When the first week of September arrived and school started it was clear that the Loyalists were far from done. The mob came back even larger and angrier than before. Parents of the girls had to escort the children through a “gauntlet of hate” – trying to shield them from various thrown objects and verbal abuse. It got worse and worse as it went on and the “protests” lasted for nearly 12 weeks. The adults abused the children as they tried make it to school  – a place where they should be learning lessons from a book. Instead, they were learning lessons on the street – ones that taught them that there was no safe place for them to go and that hate was a part of life that they’d better get used to quick.

Girls that young barely understand anything yet, especially the intricacies of sectarianism and politics. All they know is that there’s a mob 200 people strong trying to scare and hurt them- or at the very least, keep them from going to school. Who does that? The footage looks like a war zone and is terrifying to watch. It is full of crying girls and their rightfully angry and protective parents. Eventually, it was also full of the RUC who had to be there in increasing numbers to separate and protect the girls from the attacks. Six months later, the RUC was still there watching to make sure that the crowds stayed away.

Documentaries and interviews of those involved have been released in the years since, from both sides of the barricade. In them, each victim of the religious divide says almost identical things about feeling unsafe or how many attacks each have suffered. It’s ironic and sad that no one can seem to sympathize with the others, given that their words and feelings about their homes and way of life are exactly the same. This lack of empathy and refusal to accept each other, remains a problem even now.

In a more recent political attack, the school was painted red and blue and a Union Jack was raised on the roof. There have been many incidents of graffiti, using Sectarian slang to intimidate the students and infuriate the parents. At least two pipe bombs have been left on the grounds at the start of various school years.  This is a pattern of attacking children that should not be tolerated by anyone, no matter what dogma you believe in and is almost unheard of in what we like to call the “civilized” world.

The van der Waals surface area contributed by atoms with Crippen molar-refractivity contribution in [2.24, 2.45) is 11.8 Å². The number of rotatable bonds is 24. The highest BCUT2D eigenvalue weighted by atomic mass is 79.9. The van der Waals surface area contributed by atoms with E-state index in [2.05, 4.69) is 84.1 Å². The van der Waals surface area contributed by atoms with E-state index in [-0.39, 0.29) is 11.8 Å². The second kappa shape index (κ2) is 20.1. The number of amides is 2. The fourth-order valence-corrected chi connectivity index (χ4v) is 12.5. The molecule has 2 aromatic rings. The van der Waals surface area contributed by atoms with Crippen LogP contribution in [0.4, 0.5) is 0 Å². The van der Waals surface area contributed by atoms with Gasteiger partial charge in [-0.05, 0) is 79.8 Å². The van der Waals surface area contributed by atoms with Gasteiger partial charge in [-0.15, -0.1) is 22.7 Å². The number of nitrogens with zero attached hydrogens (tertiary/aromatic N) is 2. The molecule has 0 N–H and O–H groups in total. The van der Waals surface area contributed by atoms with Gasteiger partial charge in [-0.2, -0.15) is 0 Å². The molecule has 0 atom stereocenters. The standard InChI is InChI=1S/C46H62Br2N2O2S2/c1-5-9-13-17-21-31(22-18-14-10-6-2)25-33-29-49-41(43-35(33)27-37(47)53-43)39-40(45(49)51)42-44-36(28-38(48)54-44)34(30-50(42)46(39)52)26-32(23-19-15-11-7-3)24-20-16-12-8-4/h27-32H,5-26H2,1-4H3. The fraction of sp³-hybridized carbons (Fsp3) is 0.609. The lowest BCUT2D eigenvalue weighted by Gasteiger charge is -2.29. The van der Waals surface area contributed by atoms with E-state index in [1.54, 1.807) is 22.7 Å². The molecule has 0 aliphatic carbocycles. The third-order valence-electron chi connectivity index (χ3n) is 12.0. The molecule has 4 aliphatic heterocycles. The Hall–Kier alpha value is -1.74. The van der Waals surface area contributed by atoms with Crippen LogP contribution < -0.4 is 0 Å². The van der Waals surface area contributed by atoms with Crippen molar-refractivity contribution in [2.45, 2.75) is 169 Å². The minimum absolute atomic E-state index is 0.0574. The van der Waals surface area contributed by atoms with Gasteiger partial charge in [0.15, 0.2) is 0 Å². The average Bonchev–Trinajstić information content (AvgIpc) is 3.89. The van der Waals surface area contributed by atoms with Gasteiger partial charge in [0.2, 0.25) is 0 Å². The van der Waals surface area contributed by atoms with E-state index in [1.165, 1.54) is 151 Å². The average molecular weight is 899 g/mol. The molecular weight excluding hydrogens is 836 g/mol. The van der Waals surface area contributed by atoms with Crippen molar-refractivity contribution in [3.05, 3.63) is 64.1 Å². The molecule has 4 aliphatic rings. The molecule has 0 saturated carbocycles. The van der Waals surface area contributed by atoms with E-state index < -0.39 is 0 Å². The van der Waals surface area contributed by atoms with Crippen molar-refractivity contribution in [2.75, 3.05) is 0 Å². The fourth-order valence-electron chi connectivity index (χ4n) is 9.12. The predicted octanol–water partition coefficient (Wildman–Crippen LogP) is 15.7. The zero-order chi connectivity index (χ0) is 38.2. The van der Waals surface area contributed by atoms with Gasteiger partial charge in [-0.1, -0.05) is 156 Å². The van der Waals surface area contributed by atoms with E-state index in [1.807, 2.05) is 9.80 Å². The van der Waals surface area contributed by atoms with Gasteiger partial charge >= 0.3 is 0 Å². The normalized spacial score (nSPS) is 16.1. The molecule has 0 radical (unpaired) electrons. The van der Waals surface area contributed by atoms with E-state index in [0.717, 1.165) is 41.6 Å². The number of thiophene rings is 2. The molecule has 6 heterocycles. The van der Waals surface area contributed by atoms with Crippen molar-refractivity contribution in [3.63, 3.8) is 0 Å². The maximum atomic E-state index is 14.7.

This 3 month blitz took place only 13 years ago and the other incidents have happened in the years since.  Many of those young girls are now becoming young women – and they are all still scarred by what happened to them when they were kids. Some have been shaped by those days, doomed to continue the divide while others have tried to work through their own trauma with compassion by reaching out to their counterparts in the hope that nothing like this will ever happen again. Everyone deserves to go to school safely, no matter where they live and it is my sincere wish that there are eventually enough people in Ardoyne and everywhere else – men and women, boys and girls – who do not tolerate or teach this kind of behavior. Only then will it truly become unacceptable to attack anyone, no matter how old they are and the atmosphere may actually improve.  This cycle needs to end with a whisper and not another bang – especially when it comes to the little girls of the future.

ardoyne